The history of the Byzantine empire has always fascinated me, but alas, I have not studied Latin nor ancient Greek so, even though I studied History for my Bachelors I did not end up going into medieval history as my concentration. There's quite a few myths that have been associated with the Fall of Constantinople. That, the last king of the Byzantine empire, Constantine the 11th (Constantine XI Dragases Palaiologos), carried a portrait of the holy mother, the Virgin Mary, into battle with him; that he is buried under the only church in Istanbul that is still Christian to this day and was still standing when Constantinople fell. Indeed, the Renaissance would not have started without the Fall of Constantinople in 1453 as, fleeing scholars from Constantinople fled to other cities in Italy bringing with them their knowledge and Greek texts that they had taken with them from the imperial library in their flight.(1)
However, in order to understand the importance of Constantinople in the history of Christianity as a whole, one must first get a brief history of Constantinople first. The capital city of the Byzantine empire, the seat of the monarchy was in Constantinople, named after the first emperor that had ruled over it, Constantine the Great. The city would, of course, be renamed Istanbul after the city and the last anchor of the Byzantine empire itself fell to the Ottoman Empire in 1453. As the story goes, the first Constantine converted to Christianity in 337 AD upon his deathbed, after having been visited by an angel during the Battle of the Milvian Bridge in 312 AD. That angel ensured Constantine that only under the Christian God would he be ensured victory in the ensuing battle and prosperity over the newly formed Roman empire.
The Roman Empire, as it was thereafter known, would continue on until 1806 when it finally fell to Napoleon during the Napoleonic wars. However, the Roman empire itself had been split in two in 395 AD into two separate regional empires, the Western Roman Empire and the Eastern Roman Empire, with the Eastern Roman empire having its capital seat in Constantinople and the Western Roman Empire with its capital seat in Rome. In 476, the Western Roman empire fell, a product of the empire stretching itself too thin. In the 300s, the Roman empire constantly had to fight battles with neighboring enemies, such as the Visigoths , whom were a constant threat to the empire. The Empire itself under constant threat from the Visigoths for decades also was raided in 455 AD by vandals, and finally in 476, the Germanic leader Odacer deposed the reigning monarch of the Roman empire, Romulus Augustulus, and ensured the final economic death toll for the empire.(2) In 800 AD, several centuries after the fall of the Western Roman Empire in 476, Pope Leo the III would crown Frankish king Charlemagne the emperor of a newly revived Western Roman Empire though the empire would go by an entirely different name, the Holy Roman Empire. It was this empire, the Holy Roman Empire that eventually fell to Napoleon in 1806.(6)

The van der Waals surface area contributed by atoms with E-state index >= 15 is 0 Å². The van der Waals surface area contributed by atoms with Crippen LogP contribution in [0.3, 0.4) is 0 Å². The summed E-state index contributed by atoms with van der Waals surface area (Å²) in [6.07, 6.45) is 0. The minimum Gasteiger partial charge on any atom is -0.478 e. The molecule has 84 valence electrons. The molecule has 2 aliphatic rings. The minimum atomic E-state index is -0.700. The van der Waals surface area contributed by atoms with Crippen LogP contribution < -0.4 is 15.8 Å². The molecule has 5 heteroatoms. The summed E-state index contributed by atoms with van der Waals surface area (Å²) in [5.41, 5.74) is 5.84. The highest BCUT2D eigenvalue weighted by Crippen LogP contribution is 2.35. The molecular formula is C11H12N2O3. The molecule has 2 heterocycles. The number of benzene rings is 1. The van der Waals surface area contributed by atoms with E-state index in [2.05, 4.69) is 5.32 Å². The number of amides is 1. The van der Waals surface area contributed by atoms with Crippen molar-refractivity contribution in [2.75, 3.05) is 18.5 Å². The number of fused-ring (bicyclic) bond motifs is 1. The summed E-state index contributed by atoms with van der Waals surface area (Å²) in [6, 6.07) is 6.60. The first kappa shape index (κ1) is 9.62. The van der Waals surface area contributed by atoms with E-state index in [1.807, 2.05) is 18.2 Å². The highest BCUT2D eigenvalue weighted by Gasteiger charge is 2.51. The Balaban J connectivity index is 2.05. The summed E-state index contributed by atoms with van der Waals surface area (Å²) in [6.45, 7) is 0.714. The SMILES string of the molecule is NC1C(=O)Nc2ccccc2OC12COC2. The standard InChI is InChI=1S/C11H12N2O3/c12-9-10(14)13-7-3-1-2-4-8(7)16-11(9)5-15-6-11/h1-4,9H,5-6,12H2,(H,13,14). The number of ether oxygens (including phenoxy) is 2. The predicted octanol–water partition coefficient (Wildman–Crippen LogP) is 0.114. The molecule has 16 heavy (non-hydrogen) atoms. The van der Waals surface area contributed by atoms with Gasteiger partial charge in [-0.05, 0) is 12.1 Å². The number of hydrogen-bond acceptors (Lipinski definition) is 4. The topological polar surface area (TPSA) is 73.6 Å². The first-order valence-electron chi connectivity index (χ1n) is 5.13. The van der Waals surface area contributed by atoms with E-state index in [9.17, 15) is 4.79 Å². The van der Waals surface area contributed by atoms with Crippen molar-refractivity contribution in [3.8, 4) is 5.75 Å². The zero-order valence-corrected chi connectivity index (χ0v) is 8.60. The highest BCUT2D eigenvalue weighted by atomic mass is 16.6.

The Byzantine empire, aka the Eastern Roman Empire continued on until 1453 however, by 1453, the empire itself had been mostly broken up and the only remaining territory at that point in time was the capital Constantinople which fell to the Ottoman Turks, led by Mehmet II. (3)
Notable achievements of the Byzantine empire include the Council of Nicea in 325 AD which brought together all the notable Christian scholars to decide a Christian creed and laws for Christianity as a whole. This is where the idea of the trinity, god the father, Jesus the son and human embodiment of God, and Spirit were decided upon and put into Christian law. Constantinople was also a major trade base, straddling both east and west and was a major port along the Silk Road bringing silks from Asia Minor and spices from India to the western lands of Europe.(4)
Constantinople as a whole never fully recovered from when it was sacked during the Fourth Crusade in 1204, an event that led to most of its wealth being taken to Venice where many still remain in Venetian museums today.(5)
5. Matthews, R. (2017, March 17). Sack of Constantinople. Retrieved December 18, 2020, from The Sack of Constantinople
6.For more information about the Holy Roman Empire and its origins, please see this site. Holy Roman Empire